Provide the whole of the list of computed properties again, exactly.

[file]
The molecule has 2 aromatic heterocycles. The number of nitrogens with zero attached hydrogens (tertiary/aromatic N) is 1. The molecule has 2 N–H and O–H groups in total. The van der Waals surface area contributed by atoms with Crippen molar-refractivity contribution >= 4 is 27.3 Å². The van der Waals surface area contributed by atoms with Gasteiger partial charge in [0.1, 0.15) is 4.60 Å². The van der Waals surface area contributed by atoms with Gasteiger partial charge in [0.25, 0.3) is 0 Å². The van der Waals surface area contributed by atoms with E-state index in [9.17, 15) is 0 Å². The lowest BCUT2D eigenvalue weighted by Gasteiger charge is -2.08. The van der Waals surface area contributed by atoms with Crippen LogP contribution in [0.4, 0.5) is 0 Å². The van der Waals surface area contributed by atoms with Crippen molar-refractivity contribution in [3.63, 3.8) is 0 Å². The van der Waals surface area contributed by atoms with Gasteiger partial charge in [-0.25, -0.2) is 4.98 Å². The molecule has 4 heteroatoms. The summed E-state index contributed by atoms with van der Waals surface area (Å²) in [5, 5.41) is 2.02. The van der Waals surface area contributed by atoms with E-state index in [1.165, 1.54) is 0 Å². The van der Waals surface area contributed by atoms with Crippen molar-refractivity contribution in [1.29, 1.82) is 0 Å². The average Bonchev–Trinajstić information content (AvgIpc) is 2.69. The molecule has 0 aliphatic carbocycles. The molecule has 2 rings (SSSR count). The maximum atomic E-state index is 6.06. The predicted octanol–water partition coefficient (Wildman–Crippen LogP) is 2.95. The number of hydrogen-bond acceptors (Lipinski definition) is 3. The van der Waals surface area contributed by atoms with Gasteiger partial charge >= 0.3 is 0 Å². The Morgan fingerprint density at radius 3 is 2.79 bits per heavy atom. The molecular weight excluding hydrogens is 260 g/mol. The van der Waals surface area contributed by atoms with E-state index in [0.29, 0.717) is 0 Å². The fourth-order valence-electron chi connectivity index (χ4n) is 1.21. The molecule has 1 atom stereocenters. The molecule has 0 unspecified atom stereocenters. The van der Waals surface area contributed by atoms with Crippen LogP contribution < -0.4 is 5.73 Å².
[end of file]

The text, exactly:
The molecule has 2 aromatic heterocycles. The number of nitrogens with zero attached hydrogens (tertiary/aromatic N) is 1. The molecule has 2 N–H and O–H groups in total. The van der Waals surface area contributed by atoms with Crippen molar-refractivity contribution >= 4 is 27.3 Å². The van der Waals surface area contributed by atoms with Gasteiger partial charge in [0.1, 0.15) is 4.60 Å². The van der Waals surface area contributed by atoms with Gasteiger partial charge in [0.25, 0.3) is 0 Å². The van der Waals surface area contributed by atoms with E-state index in [9.17, 15) is 0 Å². The lowest BCUT2D eigenvalue weighted by Gasteiger charge is -2.08. The van der Waals surface area contributed by atoms with Crippen LogP contribution in [0.4, 0.5) is 0 Å². The van der Waals surface area contributed by atoms with Crippen molar-refractivity contribution in [3.63, 3.8) is 0 Å². The van der Waals surface area contributed by atoms with Gasteiger partial charge in [-0.25, -0.2) is 4.98 Å². The molecule has 4 heteroatoms. The summed E-state index contributed by atoms with van der Waals surface area (Å²) in [5, 5.41) is 2.02. The van der Waals surface area contributed by atoms with E-state index in [1.165, 1.54) is 0 Å². The van der Waals surface area contributed by atoms with Crippen molar-refractivity contribution in [1.29, 1.82) is 0 Å². The average Bonchev–Trinajstić information content (AvgIpc) is 2.69. The molecule has 0 aliphatic carbocycles. The molecule has 2 rings (SSSR count). The maximum atomic E-state index is 6.06. The predicted octanol–water partition coefficient (Wildman–Crippen LogP) is 2.95. The number of hydrogen-bond acceptors (Lipinski definition) is 3. The van der Waals surface area contributed by atoms with Gasteiger partial charge >= 0.3 is 0 Å². The Morgan fingerprint density at radius 3 is 2.79 bits per heavy atom. The molecular weight excluding hydrogens is 260 g/mol. The van der Waals surface area contributed by atoms with E-state index in [0.29, 0.717) is 0 Å². The fourth-order valence-electron chi connectivity index (χ4n) is 1.21. The molecule has 1 atom stereocenters. The molecule has 0 unspecified atom stereocenters. The van der Waals surface area contributed by atoms with Crippen LogP contribution < -0.4 is 5.73 Å².